Syria pursues campaign against Isis after retaking Palmyra
Government forces backed by Russian air strikes battle insurgents in fight to extend gains
Palmyra citadel: when Syrian troops took back Palmyra from Islamic State they found the extremists have caused wide damage and demolished invaluable statues. Photograph: Sana via AP
Syrian government forces backed by Russian air strikes battled Islamic State insurgents around Palmyra on Monday, trying to extend their gains after taking back control of a city whose ancient temples were dynamited by the ultra-radical militants.
The loss of Palmyra on Sunday is one of the biggest setbacks for the jihadist group since it declared a caliphate in 2014 across large parts of Syria and Iraq. It is also a major victory for President Bashar al-Assad and ally Russia, casting them as critical to the international fight against Islamic State, also known as Isis.
The Syrian army said the city, home to some of the most extensive ruins of the Roman Empire, would become a “launch pad” for operations against Isis strongholds in Raqqa and Deir al-Zor, further east across a vast expanse of desert.
Syrian state media said on Monday that Palmyra’s military airport was now open to air traffic after the army cleared the surrounding area of Isis fighters.
“Now there is a convergence of interests worldwide about the fact that Isis really needs to be confronted. It is a strategic defeat for Isis and by default a strategic victory for Assad and Putin,” said Fawaz Gerges, a Middle East expert at the London School of Economics. “It feeds into Assad’s narrative about Syria being a bulwark against Islamic State.”
There were clashes northeast of Palmyra between Islamic State and forces allied to the government, supported by Syrian and Russian air strikes, according to the Syrian Observatory for Human Rights, a Britain-based body which monitors the war.
Air strikes, believed to be Russian, also targeted the road running east out of Palmyra towards Deir al-Zor, it said.
UN secretary general Ban Ki-moon, speaking in Amman, said he was “encouraged” that Syrian government forces had been able to drive Isis out of Palmyra and that the city’s ancient heritage could now be preserved.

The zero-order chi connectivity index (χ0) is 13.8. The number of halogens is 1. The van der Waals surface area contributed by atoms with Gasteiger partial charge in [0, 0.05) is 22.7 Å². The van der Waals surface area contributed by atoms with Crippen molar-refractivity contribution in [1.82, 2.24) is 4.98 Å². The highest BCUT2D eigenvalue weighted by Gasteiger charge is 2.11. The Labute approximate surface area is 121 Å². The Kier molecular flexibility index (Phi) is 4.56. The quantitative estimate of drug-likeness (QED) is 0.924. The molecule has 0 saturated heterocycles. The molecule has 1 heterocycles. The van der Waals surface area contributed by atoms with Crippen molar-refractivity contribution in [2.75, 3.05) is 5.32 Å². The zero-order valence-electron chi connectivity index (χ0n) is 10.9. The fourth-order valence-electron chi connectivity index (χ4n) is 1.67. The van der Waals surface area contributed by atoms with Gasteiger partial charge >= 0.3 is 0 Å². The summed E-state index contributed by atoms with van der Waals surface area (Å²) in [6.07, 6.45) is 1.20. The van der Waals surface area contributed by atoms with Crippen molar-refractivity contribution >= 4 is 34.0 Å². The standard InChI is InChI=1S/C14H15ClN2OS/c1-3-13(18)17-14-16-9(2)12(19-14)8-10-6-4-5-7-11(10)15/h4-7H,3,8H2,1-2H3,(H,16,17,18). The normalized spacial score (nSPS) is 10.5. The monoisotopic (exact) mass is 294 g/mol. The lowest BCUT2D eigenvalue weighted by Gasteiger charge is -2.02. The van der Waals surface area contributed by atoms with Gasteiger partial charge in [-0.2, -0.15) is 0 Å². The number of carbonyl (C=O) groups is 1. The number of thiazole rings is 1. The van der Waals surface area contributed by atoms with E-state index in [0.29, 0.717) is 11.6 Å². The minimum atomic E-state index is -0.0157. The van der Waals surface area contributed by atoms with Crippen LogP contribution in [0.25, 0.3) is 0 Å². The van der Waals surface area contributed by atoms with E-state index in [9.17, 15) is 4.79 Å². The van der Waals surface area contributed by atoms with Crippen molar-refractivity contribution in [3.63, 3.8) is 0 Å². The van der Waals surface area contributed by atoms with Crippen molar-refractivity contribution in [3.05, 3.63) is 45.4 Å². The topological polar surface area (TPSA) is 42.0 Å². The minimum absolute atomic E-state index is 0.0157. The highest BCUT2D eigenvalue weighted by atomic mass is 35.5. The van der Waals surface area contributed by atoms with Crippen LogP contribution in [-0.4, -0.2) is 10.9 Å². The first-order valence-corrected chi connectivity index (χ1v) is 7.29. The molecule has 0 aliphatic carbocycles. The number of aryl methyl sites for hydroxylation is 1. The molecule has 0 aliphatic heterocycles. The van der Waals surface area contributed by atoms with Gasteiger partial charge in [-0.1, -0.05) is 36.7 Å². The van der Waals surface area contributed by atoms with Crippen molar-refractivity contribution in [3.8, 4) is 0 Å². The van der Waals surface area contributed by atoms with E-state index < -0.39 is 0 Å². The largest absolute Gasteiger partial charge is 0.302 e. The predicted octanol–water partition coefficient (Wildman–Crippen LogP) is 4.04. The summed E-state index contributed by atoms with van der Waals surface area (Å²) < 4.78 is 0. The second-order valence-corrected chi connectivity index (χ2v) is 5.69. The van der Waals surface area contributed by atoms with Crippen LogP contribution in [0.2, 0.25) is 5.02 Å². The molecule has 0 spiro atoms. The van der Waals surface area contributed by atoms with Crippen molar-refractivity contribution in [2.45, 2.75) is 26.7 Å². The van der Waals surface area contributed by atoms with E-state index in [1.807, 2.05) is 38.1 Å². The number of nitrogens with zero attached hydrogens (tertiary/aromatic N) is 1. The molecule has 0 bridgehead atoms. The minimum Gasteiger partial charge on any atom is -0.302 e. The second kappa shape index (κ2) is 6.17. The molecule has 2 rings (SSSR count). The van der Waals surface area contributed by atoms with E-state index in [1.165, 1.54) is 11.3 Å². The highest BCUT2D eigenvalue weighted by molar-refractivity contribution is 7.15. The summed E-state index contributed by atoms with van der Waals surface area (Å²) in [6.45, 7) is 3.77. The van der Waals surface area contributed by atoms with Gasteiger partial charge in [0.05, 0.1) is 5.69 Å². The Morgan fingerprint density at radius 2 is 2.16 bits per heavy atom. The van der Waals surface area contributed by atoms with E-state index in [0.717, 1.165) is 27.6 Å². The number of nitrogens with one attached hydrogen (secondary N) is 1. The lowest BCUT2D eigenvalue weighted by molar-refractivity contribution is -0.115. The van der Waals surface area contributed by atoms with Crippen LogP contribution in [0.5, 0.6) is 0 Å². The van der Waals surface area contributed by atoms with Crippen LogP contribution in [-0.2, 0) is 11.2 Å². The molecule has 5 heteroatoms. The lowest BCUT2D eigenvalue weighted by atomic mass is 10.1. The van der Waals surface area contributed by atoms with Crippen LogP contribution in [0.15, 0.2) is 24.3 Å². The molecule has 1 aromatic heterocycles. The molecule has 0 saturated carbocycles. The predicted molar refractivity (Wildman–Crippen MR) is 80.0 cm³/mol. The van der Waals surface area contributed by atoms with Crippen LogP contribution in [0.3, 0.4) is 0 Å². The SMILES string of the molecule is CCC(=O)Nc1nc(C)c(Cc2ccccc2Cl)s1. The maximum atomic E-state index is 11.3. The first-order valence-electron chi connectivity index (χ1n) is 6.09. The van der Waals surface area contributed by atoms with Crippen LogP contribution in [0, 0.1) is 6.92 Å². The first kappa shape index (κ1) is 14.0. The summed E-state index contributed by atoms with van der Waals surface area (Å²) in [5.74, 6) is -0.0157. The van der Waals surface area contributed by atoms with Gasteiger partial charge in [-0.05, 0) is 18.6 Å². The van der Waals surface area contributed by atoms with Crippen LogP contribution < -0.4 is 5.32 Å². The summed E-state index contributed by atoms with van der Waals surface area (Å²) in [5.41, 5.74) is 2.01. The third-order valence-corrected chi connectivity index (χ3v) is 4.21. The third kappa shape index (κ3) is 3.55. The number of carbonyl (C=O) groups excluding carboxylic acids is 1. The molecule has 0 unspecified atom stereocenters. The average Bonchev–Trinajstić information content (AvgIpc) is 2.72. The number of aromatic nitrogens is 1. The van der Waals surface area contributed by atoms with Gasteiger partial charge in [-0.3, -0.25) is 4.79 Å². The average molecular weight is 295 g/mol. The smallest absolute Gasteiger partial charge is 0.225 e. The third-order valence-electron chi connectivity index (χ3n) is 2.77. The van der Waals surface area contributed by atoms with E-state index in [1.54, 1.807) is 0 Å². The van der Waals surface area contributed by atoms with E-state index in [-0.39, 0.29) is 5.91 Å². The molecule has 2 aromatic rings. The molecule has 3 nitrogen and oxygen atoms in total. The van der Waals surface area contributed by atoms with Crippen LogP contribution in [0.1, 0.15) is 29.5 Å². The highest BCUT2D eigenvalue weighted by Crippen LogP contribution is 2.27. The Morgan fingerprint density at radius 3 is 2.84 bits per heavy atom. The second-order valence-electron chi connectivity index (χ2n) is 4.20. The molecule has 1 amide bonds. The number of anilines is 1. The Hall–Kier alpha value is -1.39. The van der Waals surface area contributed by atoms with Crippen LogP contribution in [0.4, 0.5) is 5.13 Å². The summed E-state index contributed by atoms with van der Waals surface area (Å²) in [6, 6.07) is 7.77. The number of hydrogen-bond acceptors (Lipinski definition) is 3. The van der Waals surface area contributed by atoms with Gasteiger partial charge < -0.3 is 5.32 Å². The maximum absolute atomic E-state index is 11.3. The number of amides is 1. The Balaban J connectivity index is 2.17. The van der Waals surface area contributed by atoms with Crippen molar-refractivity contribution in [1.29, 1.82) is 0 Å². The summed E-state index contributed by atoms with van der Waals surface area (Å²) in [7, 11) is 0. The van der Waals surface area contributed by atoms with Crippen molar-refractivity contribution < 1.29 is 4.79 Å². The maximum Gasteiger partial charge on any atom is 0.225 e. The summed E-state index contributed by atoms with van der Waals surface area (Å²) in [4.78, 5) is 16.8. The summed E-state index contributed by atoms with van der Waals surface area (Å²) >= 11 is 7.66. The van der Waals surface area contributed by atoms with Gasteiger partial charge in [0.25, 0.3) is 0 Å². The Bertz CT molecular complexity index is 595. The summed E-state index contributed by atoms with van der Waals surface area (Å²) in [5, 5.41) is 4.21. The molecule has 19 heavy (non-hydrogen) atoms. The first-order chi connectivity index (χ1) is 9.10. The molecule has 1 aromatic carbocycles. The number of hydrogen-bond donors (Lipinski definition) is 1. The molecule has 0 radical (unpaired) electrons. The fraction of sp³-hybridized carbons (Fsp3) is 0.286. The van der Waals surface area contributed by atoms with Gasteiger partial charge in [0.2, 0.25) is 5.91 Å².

But the Syrian opposition said it feared Mr Assad’s forces were using a fragile cessation of hostilities in the wider conflict to make territorial gains.
“I fear one thing: that the period of the truce will allow the Assad regime to gobble up what remains of Syria by liberating areas that are controlled by Daesh [Islamic State] and Nusra,” said Riad Nassan Agha, a member of the opposition High Negotiations Committee.
The truce, accepted by Assad’s government and most of his foes, is the first of its kind since the war began five years ago and has been accompanied by the first peace talks attended by the warring sides. It does not apply to areas held by Islamic State or the Nusra Front, the Syrian branch of al-Qaeda.
The Syrian government is likely to use its success in Palmyra to bolster its negotiating position at the peace talks in Geneva, underlining that it is a necessary partner in the fight against Isis.
The United States is leading an international campaign of air strikes against Isis in both Syria and Iraq but has refused to cooperate with Mr Assad’s government.
Bashar Ja’afari, the Syrian envoy to the Geneva talks, said in an interview with Lebanon-based al-Mayadeen TV that it was time for powers including Washington to join Moscow in working with Damascus.
“We are for the creation of an international coalition against terrorism, but in co-ordination with the Syrian government,” he said. “We have no objection to working with America as long as it is done in co-ordination with Syria.” – (Reuters)